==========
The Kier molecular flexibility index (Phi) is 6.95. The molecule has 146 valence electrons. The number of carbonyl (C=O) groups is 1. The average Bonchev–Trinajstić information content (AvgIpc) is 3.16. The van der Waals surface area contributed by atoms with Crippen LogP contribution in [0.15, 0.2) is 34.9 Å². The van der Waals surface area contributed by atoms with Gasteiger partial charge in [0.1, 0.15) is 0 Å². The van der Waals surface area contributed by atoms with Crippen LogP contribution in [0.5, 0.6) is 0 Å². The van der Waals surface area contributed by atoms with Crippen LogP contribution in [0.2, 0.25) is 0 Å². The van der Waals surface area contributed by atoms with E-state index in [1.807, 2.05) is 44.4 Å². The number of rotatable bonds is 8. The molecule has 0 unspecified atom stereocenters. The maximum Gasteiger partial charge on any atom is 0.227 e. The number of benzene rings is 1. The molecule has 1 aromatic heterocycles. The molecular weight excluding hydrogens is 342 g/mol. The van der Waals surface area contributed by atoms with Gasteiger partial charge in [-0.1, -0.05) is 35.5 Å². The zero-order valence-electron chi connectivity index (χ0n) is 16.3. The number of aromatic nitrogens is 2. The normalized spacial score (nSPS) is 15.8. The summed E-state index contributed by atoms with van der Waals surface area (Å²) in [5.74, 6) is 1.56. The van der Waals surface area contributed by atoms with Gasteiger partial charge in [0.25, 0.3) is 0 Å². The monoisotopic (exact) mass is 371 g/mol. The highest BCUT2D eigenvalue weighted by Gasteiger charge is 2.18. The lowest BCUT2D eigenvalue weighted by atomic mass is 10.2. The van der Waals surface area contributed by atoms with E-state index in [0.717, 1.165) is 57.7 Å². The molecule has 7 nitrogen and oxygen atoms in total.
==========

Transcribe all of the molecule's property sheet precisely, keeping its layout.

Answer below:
The Kier molecular flexibility index (Phi) is 6.95. The molecule has 146 valence electrons. The number of carbonyl (C=O) groups is 1. The average Bonchev–Trinajstić information content (AvgIpc) is 3.16. The van der Waals surface area contributed by atoms with Crippen LogP contribution in [0.15, 0.2) is 34.9 Å². The van der Waals surface area contributed by atoms with Gasteiger partial charge in [0.1, 0.15) is 0 Å². The van der Waals surface area contributed by atoms with Crippen LogP contribution in [0.5, 0.6) is 0 Å². The van der Waals surface area contributed by atoms with Crippen LogP contribution in [0.2, 0.25) is 0 Å². The van der Waals surface area contributed by atoms with E-state index in [1.807, 2.05) is 44.4 Å². The number of rotatable bonds is 8. The molecule has 0 unspecified atom stereocenters. The maximum Gasteiger partial charge on any atom is 0.227 e. The number of benzene rings is 1. The molecule has 1 aromatic heterocycles. The molecular weight excluding hydrogens is 342 g/mol. The van der Waals surface area contributed by atoms with Gasteiger partial charge in [-0.1, -0.05) is 35.5 Å². The zero-order valence-electron chi connectivity index (χ0n) is 16.3. The number of aromatic nitrogens is 2. The normalized spacial score (nSPS) is 15.8. The summed E-state index contributed by atoms with van der Waals surface area (Å²) in [5.74, 6) is 1.56. The van der Waals surface area contributed by atoms with Gasteiger partial charge in [0.25, 0.3) is 0 Å². The monoisotopic (exact) mass is 371 g/mol. The highest BCUT2D eigenvalue weighted by Gasteiger charge is 2.18. The lowest BCUT2D eigenvalue weighted by atomic mass is 10.2. The van der Waals surface area contributed by atoms with E-state index in [0.717, 1.165) is 57.7 Å². The molecule has 7 nitrogen and oxygen atoms in total.